First of all, you will be reassured to know that the chances of dying of a bite from a rattlesnake in the United States are about one in ten million.
When rock climbing and hiking in the United States, you are likely at some time to come across a rattlesnake. They lurk at cliff bases on the top of rocks and in crevices. Quite often you may pass one without even noticing it.
Most snakes are pretty well camouflaged. If undisturbed, they prefer to keep to themselves. Rattlesnakes have unfairly earned a rather bad reputation for the few incidents that have been reported. Most of the time they prefer to stay away from humans, with good reason.
Besides, humans are too big for them to make a meal of. Unless they are startled or threatened, such as stepping on them or surprising them, they would far rather ignore us and carry on with their own affairs or just bask in the sun.
In the United States, over 7000 people get bitten by snakes every year with only about 12 fatalities. These are predominantly from pit vipers and other venomous snakes such as copperheads, cottonmouths or water moccasins. Pit vipers are so named for the ‘pit” between their eyes and nostrils which they use to find prey by sensing heat.
Of the 120 species of snakes found in the United States, only 20 of these are venomous. Also, out of the 50 states, only Alaska and Hawaii are totally free of snakes.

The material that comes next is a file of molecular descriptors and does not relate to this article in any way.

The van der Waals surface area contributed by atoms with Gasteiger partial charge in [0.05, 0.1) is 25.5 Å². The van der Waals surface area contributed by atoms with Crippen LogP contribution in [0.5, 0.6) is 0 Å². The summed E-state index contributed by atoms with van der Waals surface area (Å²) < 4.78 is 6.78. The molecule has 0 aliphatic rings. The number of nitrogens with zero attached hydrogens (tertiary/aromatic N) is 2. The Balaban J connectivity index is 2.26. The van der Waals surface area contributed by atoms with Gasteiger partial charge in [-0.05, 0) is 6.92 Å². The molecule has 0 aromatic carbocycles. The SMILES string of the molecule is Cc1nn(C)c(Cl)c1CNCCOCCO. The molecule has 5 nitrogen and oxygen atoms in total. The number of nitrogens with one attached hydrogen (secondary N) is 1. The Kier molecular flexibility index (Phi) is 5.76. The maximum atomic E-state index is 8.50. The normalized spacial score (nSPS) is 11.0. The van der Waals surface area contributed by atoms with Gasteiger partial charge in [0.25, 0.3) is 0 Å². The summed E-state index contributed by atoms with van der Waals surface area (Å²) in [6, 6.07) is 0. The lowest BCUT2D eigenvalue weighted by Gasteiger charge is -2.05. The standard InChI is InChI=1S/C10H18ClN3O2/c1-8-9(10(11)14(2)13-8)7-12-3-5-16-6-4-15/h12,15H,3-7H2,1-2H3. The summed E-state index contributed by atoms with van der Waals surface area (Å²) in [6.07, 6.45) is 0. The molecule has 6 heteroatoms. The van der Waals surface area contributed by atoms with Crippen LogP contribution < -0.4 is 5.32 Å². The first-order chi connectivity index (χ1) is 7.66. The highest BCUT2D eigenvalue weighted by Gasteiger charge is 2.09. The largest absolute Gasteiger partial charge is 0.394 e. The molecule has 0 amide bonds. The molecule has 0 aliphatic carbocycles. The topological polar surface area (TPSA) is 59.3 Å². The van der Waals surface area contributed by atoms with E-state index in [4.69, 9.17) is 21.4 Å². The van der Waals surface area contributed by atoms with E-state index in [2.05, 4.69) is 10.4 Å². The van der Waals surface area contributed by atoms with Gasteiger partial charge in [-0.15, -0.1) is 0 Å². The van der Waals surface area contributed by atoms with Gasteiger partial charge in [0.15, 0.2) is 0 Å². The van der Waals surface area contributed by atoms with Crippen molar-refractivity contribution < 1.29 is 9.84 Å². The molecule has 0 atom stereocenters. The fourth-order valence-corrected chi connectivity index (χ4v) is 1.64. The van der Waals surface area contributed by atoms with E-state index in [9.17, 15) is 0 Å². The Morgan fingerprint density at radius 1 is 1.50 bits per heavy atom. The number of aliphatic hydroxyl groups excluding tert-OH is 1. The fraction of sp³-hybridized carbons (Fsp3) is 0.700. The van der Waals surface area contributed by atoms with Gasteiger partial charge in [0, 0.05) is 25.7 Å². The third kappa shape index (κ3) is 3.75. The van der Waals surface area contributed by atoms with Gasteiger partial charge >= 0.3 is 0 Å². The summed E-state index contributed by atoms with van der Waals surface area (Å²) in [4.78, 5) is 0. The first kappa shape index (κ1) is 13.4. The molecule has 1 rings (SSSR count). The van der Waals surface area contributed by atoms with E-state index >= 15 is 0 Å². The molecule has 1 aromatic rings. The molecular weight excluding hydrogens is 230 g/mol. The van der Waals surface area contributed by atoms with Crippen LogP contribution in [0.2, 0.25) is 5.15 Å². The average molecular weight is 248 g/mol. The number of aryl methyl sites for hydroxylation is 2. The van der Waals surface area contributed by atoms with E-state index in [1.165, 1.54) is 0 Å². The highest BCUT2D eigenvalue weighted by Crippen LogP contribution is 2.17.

In the unlikely event of you getting bitten, chances are that the bite will be a dry bite. This is when the snake does not sink its fangs into your skin, as these fangs are hollow and retractable. A snake will be aware that you are too big to eat, biting you could very well damage their fangs, so they bite with their teeth folded back which warns you off.
Follow this link to find out what to do if you get bitten by a snake.
As a hiker, you should be familiar with the types of places where snakes are likely to be found. They generally stay close to places where they are likely to catch prey or bask in sunny spots where they can warm up.
They like rocks in the sunshine, particularly where other snakes, lizards, and small rodents are plentiful. Watch carefully where you place your hands or feet when tackling rocky terrain.
Keep your eyes open for snakes in heaps of dead vegetation, piles of rocks and fallen tree logs. Always watch where you place your feet. If you are hiking through thick undergrowth, a long snake stick will afford some protection. With it, you can probe areas in front of you before taking a step.
Never attempt to pick up a snake, as this will surely guarantee you’re going to get bitten. Do not, however, kill snakes that you encounter on your hike, as you are visiting their home and these snakes belong in the outdoors.
Make sure you follow this link if you want to find out how to prevent a snake bite.
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